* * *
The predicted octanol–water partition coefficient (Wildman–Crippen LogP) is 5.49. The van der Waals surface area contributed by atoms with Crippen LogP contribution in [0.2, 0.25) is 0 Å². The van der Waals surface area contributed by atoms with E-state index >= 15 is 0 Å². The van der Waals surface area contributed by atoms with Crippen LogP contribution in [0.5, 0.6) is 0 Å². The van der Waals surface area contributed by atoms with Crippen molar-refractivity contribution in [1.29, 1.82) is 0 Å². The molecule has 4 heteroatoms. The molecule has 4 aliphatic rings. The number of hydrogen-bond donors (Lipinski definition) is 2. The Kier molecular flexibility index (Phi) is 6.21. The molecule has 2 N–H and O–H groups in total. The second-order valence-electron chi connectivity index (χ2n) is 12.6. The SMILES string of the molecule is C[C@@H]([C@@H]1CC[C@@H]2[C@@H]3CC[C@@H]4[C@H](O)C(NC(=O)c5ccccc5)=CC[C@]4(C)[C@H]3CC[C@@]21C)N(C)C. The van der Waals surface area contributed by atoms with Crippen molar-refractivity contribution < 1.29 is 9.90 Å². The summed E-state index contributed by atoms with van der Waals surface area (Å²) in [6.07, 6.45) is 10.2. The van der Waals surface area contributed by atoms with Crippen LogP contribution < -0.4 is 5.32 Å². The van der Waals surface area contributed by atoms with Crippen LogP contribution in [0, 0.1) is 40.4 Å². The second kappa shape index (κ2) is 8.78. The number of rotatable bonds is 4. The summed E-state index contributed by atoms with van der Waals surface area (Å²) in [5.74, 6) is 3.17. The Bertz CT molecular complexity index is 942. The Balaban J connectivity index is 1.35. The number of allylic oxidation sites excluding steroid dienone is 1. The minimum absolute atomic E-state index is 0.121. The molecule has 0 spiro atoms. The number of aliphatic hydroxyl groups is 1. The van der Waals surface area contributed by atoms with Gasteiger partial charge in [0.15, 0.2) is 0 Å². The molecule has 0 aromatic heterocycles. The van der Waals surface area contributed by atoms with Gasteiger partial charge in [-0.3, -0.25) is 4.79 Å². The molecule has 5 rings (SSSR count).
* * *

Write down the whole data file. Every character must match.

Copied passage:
The predicted octanol–water partition coefficient (Wildman–Crippen LogP) is 5.49. The van der Waals surface area contributed by atoms with Crippen LogP contribution in [0.2, 0.25) is 0 Å². The van der Waals surface area contributed by atoms with E-state index >= 15 is 0 Å². The van der Waals surface area contributed by atoms with Crippen LogP contribution in [0.5, 0.6) is 0 Å². The van der Waals surface area contributed by atoms with Crippen molar-refractivity contribution in [1.29, 1.82) is 0 Å². The molecule has 4 heteroatoms. The molecule has 4 aliphatic rings. The number of hydrogen-bond donors (Lipinski definition) is 2. The Kier molecular flexibility index (Phi) is 6.21. The molecule has 2 N–H and O–H groups in total. The second-order valence-electron chi connectivity index (χ2n) is 12.6. The SMILES string of the molecule is C[C@@H]([C@@H]1CC[C@@H]2[C@@H]3CC[C@@H]4[C@H](O)C(NC(=O)c5ccccc5)=CC[C@]4(C)[C@H]3CC[C@@]21C)N(C)C. The van der Waals surface area contributed by atoms with Crippen molar-refractivity contribution < 1.29 is 9.90 Å². The summed E-state index contributed by atoms with van der Waals surface area (Å²) in [6.07, 6.45) is 10.2. The van der Waals surface area contributed by atoms with Crippen LogP contribution < -0.4 is 5.32 Å². The van der Waals surface area contributed by atoms with Crippen LogP contribution in [0, 0.1) is 40.4 Å². The second kappa shape index (κ2) is 8.78. The number of rotatable bonds is 4. The summed E-state index contributed by atoms with van der Waals surface area (Å²) in [5.74, 6) is 3.17. The Bertz CT molecular complexity index is 942. The Balaban J connectivity index is 1.35. The number of allylic oxidation sites excluding steroid dienone is 1. The minimum absolute atomic E-state index is 0.121. The molecule has 0 spiro atoms. The number of aliphatic hydroxyl groups is 1. The van der Waals surface area contributed by atoms with Gasteiger partial charge in [0.15, 0.2) is 0 Å². The molecule has 0 aromatic heterocycles. The van der Waals surface area contributed by atoms with Gasteiger partial charge in [-0.3, -0.25) is 4.79 Å². The molecule has 5 rings (SSSR count).